And complexity I got. Lots of diverse flavours and aromas. Different things to “write home about.”

But I was obviously limited in what I could do with my poppers. The only real controls that I had in homeroasting, apart from blending, consisted in the bean quantity and roasting time. Ambient temperature was clearly a factor, but not one over which I was able to exercise much control. Especially since I frequently ended up roasting outside, so as to not incommodate people with fumes, noise, and chaff. The few homeroast batches which didn’t work probably failed because of low ambient temperature.

One reason I stuck with poppers for so long was that I had heard that dedicated roasters weren’t that durable. I’ve probably used three or four different hot air popcorn poppers, over the years. Eventually, they just stop working, when you use them for coffee beans. As I’d buy them at garage sales and Salvation Army stores for 3-4$, replacing them didn’t feel like such a financially difficult thing to do, though finding them could occasionally be a challenge. Money was also an issue. Though homeroasting was important for me, I wasn’t ready to pay around 200$ for an entry-level dedicated roaster. I was thinking about saving money for a Behmor 1600, which offers several advantages over other roasters. But I finally gave in and bought my i-Roast as a kind of holiday gift to myself.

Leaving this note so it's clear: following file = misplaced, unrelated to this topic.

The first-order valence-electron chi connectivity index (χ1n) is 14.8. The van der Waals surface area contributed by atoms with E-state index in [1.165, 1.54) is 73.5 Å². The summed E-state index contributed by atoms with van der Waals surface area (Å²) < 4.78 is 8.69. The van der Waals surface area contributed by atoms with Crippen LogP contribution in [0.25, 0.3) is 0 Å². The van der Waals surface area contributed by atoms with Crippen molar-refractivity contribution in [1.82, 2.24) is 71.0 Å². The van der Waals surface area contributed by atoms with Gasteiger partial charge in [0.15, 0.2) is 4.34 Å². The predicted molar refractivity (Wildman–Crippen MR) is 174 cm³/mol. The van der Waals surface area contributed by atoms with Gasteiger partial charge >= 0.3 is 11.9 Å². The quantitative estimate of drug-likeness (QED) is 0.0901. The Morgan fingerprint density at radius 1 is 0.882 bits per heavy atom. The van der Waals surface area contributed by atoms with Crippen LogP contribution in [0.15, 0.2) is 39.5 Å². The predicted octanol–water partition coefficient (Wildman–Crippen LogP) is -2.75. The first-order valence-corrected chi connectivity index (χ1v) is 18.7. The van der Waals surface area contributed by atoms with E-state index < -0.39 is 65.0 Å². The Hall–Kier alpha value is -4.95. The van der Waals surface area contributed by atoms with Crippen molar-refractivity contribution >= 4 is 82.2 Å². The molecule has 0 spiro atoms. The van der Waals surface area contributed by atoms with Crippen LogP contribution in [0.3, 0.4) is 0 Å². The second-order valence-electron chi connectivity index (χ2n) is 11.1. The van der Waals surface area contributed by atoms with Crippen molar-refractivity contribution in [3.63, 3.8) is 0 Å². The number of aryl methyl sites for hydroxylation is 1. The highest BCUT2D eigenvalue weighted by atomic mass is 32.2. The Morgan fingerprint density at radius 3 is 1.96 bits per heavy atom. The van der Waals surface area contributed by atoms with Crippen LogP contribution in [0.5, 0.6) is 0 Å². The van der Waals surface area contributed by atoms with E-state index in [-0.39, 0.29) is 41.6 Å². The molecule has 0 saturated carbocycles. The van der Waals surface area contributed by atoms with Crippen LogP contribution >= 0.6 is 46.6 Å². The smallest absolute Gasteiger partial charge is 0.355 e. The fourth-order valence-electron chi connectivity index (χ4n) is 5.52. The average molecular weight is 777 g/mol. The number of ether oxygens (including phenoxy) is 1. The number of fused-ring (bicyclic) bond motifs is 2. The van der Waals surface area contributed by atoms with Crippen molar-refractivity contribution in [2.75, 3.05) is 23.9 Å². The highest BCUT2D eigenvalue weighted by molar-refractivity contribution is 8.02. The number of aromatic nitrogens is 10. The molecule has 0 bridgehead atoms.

One broad reason is that my financial situation has improved since I started a kind of partial professional reorientation (PPR). I have a blogpost in mind about this PPR, and I’ll probably write it soon. But this post isn’t about my PPR.

Although, the series of events which led to my purchase does relate to my PPR, somehow.

See, the beans I (indirectly) got from Roastmasters came from a friend who bought a Behmor to roast cocoa beans. The green coffee beans came with the roaster but my friend didn’t want to roast coffee in his brand new Behmor, to avoid the risk of coffee oils and flavours getting into his chocolate. My friend asked me to roast some of these beans for his housemates (he’s not that intensely into coffee, himself). When I went to drop some homeroasted coffee by the Station C co-working space where he spends some of his time, my friend was discussing a project with Duncan Moore, whom I had met a few times but with whom I had had few interactions. The three of us had what we considered a very fruitful yet very short conversation. Later on, I got to do a small but fun project with Duncan. And I decided to invest that money into coffee.